COSMETIC TRIBUNE The World’s Dental Newspaper · US Edition Publisher & Chairman Torsten Oemus t.oemus@dental-tribune.com Vice President Global Sales Peter Witteczek p.witteczek@dental-tribune.com Chief Operating Officer Eric Seid e.seid@dental-tribune.com Group Editor & Designer Robin Goodman r.goodman@dental-tribune.com Editor in Chief Cosmetic Tribune Dr. Lorin Berland d.berland@dental-tribune.com Managing Editor/Designer Implant & Endo Tribune Sierra Rendon s.rendon@dental-tribune.com Managing Editor/Designer Ortho Tribune & Show Dailies Kristine Colker k.colker@dental-tribune.com Online Editor Fred Michmershuizen f.michmershuizen@dental-tribune.com Product & Account Manager Mark Eisen m.eisen@dental-tribune.com Marketing Manager Anna Wlodarczyk a.wlodarczyk@dental-tribune.com Sales & Marketing Assistant Lorrie Young l.young@dental-tribune.com C.E. Manager Julia E. Wehkamp j.wehkamp@dental-tribune.com Dental Tribune America, LLC 213 West 35th Street, Suite 801 New York, NY 10001 Tel.: (212) 244-7181 Fax: (212) 244-7185 Published by Dental Tribune America © 2010 Dental Tribune America, LLC All rights reserved. Cosmetic Tribune strives to maintain utmost accuracy in its news and clini- cal reports. If you find a factual error or content that requires clarification, please contact Group Editor Robin Goodman at r.goodman@dental-tribune.com. Cosmetic Tribune cannot assume respon- sibility for the validity of product claims or for typographical errors. The pub- lisher also does not assume responsibility for product names or statements made by advertisers. Opinions expressed by authors are their own and may not reflect those of Dental Tribune America. Do you have general comments or criti- cism you would like to share? Is there a particular topic you would like to see articles about in Cosmetic Tribune? Let us know by e-mailing feedback@ dental-tribune.com. We look forward to hearing from you! Tell us what you think! 2B Clinical COSMETIC TRIBUNE | April 2010 f CT page 1B tist’s approval. Both parties can then have confidence that the case has been fabricated exactly as envisioned by the dentist and the patient. This process of instruction, feed- back and adjustment has allowed more dentists to deliver an increas- ingly sophisticated product created by more clinically astute and in-tune technicians — usually in less time and with greater precision from the begin- ning. A laboratory technician would always prefer to work with a photo- graph and would prefer this level of information than not, thus, these tools have become the new standard of care. It must be said that in addition to increasing the predictable results, using these communication tools increases profitability for both the lab- oratory technician and the dentist. When you consider the cost of remakes and adjustments as well as sending cases back and forth mul- tiple times — not to mention patient dissatisfaction with these frustrations — the savings are real and the profits are equally real. When professionals spend more time at the beginning and avoid costly mistakes, the benefits are tangible. Even with these improved technol- ogies, the most important tool we have is the time the dentist and laboratory technician invest in one another. By taking the time meet and discuss cases, being clear about mutual expec- tations and giving immediate feed- back to one another, the dentist and technician can build a strong working relationship that can last for years and even decades. Labs evaluate you too We all know that dentists are constant- ly evaluating their laboratory techni- cians and relationships, but the same is true for the technicians. When we receive a case from a cli- ent who communicates well, makes expectations clear, works in a collab- orative partnership and gives candid and timely feedback, we know we have to be on our toes and it chal- lenges us to do our very best. When we work with a dentist who sends clear impressions, focused pho- tographs and who alerts us to the arrival of the case, we know that den- tist is serious and that his or her expec- tations are high. However, when impressions are distorted, margins are unreadable or prescriptions are incomplete, it sends a very different message indeed. Per- haps it doesn’t matter much to some dentists? Perhaps, just about anything will do? Perhaps your case can wait? In many larger laboratory environ- ments, the most highly trained tech- nicians are assigned the cases of the first dentist — the one who sent clear impressions that is — because their time is too valuable to work with poor material and information. Here’s a little secret: technicians are naturally pleasers and we want to impress you, make you happy and rise to meet your needs. If you want the best technicians working on your cases, make it your business to send them the best, com- municate with them until you work like a well-oiled machine and demand excellence in return. The way you communicate will affect all of this. In modern dentistry, it is easy to do the right thing. We have the tools. We have the standards. We have the desire. We can work better together. Just tell us what you want and we can deliver. CT g CT page 4B What to include • Clear, full arch impres- sions • Bite • Photos • Face bow or stick bite • Pre-op models • Model of temps or diag- nostic wax-up to follow • Concise instructions When looking for a new lab … • Call and introduce yourself, communicate what it is you are looking for and what is missing from your current lab relationship. (We need to know what you don’t like so it’s not repeated!) • Ask to see photos of their work, and find out who receives the e-mail photos that you will be attaching to your cases. • Ask how the lab assigns your cases to a technician(s) and request to speak directly with the technician you will be work- ing with. • Visit the lab if possible, or use Skype for instant communi- cations online. • Ask for a bisque bake photo to be e-mailed to you for approval before sending the case out. This saves time and the dentist can give useful feedback at a time when modifications are easily made. • Schedule quarterly phone or in-person meetings to discuss how everything is progressing; so engage in regular meetings. • Ask other dentists what their experience has been with the laboratory you are considering. • Outsourcing cases overseas has increased in the laboratory profession. If this is important to you, you may want to inquire as to where your restorations are being made.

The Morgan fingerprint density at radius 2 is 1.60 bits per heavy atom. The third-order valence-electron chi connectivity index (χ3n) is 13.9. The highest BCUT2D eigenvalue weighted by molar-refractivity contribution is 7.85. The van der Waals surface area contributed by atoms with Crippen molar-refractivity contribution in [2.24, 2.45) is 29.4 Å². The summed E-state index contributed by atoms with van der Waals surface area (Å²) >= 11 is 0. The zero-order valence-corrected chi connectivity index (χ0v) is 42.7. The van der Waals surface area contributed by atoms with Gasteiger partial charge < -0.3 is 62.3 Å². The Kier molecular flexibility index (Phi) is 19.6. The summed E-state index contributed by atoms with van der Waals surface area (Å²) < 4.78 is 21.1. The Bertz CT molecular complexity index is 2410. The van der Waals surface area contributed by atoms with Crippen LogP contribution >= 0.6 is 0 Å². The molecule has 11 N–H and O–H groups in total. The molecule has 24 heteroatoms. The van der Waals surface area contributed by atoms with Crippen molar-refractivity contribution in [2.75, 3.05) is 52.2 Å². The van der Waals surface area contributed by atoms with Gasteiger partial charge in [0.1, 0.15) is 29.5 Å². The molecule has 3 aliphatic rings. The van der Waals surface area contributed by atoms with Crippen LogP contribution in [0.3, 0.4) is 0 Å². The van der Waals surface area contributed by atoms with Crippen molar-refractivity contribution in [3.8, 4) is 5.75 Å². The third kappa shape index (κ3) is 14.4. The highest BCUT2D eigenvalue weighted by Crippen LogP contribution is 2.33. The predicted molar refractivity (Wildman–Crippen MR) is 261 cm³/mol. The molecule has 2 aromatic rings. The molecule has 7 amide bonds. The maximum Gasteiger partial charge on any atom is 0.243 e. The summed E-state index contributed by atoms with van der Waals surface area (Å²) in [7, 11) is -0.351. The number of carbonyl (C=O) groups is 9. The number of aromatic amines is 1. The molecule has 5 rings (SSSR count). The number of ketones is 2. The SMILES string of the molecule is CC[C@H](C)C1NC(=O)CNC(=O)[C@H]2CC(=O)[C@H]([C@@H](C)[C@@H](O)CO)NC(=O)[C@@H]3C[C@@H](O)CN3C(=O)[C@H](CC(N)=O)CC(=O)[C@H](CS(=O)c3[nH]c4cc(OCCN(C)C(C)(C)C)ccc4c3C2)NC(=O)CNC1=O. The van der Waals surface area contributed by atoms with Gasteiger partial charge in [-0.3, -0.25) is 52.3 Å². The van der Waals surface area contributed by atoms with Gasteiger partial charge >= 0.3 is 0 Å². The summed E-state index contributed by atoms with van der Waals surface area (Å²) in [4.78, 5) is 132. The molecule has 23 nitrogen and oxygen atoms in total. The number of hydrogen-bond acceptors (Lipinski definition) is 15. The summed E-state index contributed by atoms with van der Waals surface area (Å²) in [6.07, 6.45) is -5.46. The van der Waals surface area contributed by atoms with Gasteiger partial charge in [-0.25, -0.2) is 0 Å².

Please activate JavaScript!
Please install Adobe Flash Player, click here for download